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All About Parrots

The most famous parrot ever - Monty Python's Parrot Sketch

Snowball - a sulphur crested cockatoo, full body shot, dancing Charlie - a blue and yellow macaw, full body shot Cartoon of Monty Python's dead Parrot lying on its back with text: THIS PARROT HAS CEASED TO BE


An African Grey purchased from a pet store in June of 1977, Alex came from humble beginnings. His accomplishments proved that African Grey parrots have an intelligence far beyond what had been thought prior to his work with scientist Dr.Irene Pepperberg. Alex possessed more than 100 vocal labels for different objects, actions, and colors, and could identify objects by their particular material. He could count object sets up to the total number six and was working on seven and eight. Alex exhibited maths skills that were considered advanced in animal intelligence, developing his own zero-like concept in addition to being able to infer the connection between written numerals, objects sets, and the vocalization of the number. Alex was learning to read the sounds of various letters and had a concept of phonemes, the sounds that make up words. Alex's personality was very evident in his everyday life. He was in charge of his home and relished ordering humans to perform various tasks for him. He also acted as coach and cheerleader to his fellow birds, Wart and Griffin, alternately encouraging or admonishing them during their lessons. On September 6, 2007, aged only 31, Alex died from sudden heart arrhythmia.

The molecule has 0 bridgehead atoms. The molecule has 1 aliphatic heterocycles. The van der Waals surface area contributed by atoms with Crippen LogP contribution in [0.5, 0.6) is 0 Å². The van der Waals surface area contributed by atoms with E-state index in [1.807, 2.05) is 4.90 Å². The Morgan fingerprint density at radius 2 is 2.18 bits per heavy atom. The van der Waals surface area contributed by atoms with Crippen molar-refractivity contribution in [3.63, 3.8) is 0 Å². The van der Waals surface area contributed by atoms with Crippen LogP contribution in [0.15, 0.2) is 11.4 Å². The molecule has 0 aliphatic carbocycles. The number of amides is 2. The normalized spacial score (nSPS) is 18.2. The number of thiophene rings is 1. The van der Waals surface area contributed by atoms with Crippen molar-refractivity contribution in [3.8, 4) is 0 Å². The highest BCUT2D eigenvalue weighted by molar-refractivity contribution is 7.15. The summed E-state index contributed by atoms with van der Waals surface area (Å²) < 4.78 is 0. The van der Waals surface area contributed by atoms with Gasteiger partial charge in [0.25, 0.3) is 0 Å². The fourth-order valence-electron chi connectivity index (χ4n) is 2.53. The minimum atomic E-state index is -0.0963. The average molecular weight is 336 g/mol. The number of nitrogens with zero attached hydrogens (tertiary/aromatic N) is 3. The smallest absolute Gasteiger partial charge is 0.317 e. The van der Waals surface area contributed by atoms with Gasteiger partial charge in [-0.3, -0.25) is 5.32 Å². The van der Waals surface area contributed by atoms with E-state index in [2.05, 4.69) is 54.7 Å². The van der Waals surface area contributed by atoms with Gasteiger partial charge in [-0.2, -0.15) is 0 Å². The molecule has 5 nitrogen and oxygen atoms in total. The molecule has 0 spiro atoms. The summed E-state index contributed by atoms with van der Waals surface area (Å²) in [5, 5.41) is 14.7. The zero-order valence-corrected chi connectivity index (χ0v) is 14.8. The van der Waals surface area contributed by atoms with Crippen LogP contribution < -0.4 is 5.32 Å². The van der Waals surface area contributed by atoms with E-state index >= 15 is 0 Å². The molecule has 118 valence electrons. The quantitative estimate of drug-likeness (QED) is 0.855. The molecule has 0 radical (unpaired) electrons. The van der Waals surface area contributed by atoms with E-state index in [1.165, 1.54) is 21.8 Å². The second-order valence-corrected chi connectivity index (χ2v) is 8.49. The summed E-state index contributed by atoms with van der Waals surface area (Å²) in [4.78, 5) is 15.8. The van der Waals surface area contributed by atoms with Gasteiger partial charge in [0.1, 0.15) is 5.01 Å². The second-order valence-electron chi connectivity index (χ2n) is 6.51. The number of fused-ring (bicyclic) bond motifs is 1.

With more than 10,000 Facebook fans and an animated cartoon in the works, Snowball the dancing cockatoo has come a long way since being given, in 2007, to Bird Lovers Only, a bird sanctuary in Indiana USA. Among Snowball's belongings was a CD programmed with Backstreet Boys music. His former owners said to play it and watch the bird's reaction. Snowball's reaction, to bob his head and lift his feet to the rhythm of the music, made him an international sensation. Since a video of his dancing went viral, he has starred in two commercials, made numerous television appearances and even has a display dedicated to him in the Science Museum in London. Snowball's fame has drawn positive attention to the bird sanctuary. The 14-year-old bird's image is printed on T-shirts, bumper stickers and badges.


US President Andrew Jackson's African Grey parrot. He purchased the parrot for his wife before he was inaugurated (in 1829), to keep her company. His wife died, but Poll lived on in Tennessee, eventually outliving Jackson himself. According to lore, the parrot, who spoke both English and Spanish, had to be removed from the seventh president's funeral service (in 1845) as it was cursing up a storm in both languages.


A macaw, named Charlie, lives at Heathfield Nurseries, in Surrey in the UK. Peter Oram, owner of Charlie, believes his father-in-law Percy Dabner sold the bird to Sir Winston Churchill in 1937 and then took it back after the politician's death in 1965. But Churchill's daughter Lady Soames believes this bird may have been confused with an African Grey parrot called Polly who lived with her family at Chartwell in Kent. Meanwhile Charlie entertains customers by squawking anti-Nazi abuse which Mr Oram claims it picked up from Churchill.

The Dead Parrot

Arguably the most famous parrot ever is one which never actually existed. The "Dead Parrot Sketch" is a hugely popular sketch from Monty Python's Flying Circus. It was written by John Cleese and Graham Chapman and first broadcast on 7 December 1969. The sketch portrays a conflict between disgruntled customer Mr Praline (played by Cleese) and a shopkeeper (Michael Palin), who hold contradictory positions on the vital state of a "Norwegian Blue" parrot. It pokes fun at the many euphemisms for death used in British culture. The Norwegian Blue is also a gag, there is no such species.